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US Army patents bullet that self-destructs to protect civilians

But a lack of funding may mean it never gets made.
Matt Brian, @m4tt
February 23, 2016
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Program Executive Office, Flickr

The .50 caliber bullet is one of the biggest projectiles you can fit in a rifle or machine gun. Its size and range makes it super-effective at neutralizing foes over long distances, but because it also takes a lot to stop, it can still harm or kill innocent bystanders. Maybe that's why the US Army has patented a new "limited range projectile" that self-destructs as it reaches its target.

According to researchers at the U.S. Army Armament Research, Development and Engineering Center, a pyrotechnic material is ignited when a rifle is fired, which in turn ignites a reactive material designed to transform a .50 caliber bullet into an "aerodynamically unstable object." In effect, the burn time dictates how far the bullet will travel before it loses its aerodynamic shape and the velocity falls.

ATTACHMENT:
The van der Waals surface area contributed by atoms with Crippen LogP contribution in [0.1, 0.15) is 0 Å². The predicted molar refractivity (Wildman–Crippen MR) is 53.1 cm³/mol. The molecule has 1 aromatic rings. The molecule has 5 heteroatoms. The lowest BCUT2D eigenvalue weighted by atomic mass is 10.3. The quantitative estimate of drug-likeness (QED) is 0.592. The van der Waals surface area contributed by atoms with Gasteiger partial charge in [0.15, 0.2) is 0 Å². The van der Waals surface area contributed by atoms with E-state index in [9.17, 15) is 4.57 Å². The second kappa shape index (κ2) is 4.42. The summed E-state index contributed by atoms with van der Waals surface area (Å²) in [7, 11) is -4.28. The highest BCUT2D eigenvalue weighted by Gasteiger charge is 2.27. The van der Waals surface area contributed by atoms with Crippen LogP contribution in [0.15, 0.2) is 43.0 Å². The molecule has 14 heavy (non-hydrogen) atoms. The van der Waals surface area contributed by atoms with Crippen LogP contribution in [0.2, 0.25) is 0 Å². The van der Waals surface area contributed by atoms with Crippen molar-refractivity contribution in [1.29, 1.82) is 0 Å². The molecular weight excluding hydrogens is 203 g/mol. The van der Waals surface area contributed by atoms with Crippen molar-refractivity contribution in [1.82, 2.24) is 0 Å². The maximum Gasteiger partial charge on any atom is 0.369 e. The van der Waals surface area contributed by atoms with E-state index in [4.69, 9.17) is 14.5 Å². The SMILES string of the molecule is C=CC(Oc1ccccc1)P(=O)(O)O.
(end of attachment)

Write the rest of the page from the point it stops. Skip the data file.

Researchers Brian Kim, Mark Minisi, and Stephen McFarlane filed for the patent on May 7, 2013 and was approved on September 1st, 2015. Although it's generally agreed that the concept would reduce collateral damage in cities and could span "various calibers of small arms munitions," there is currently no funding for the project. It's hoped that the idea will "resurface as the constant need to provide greater technology for the warfighter increases" -- whatever that means.

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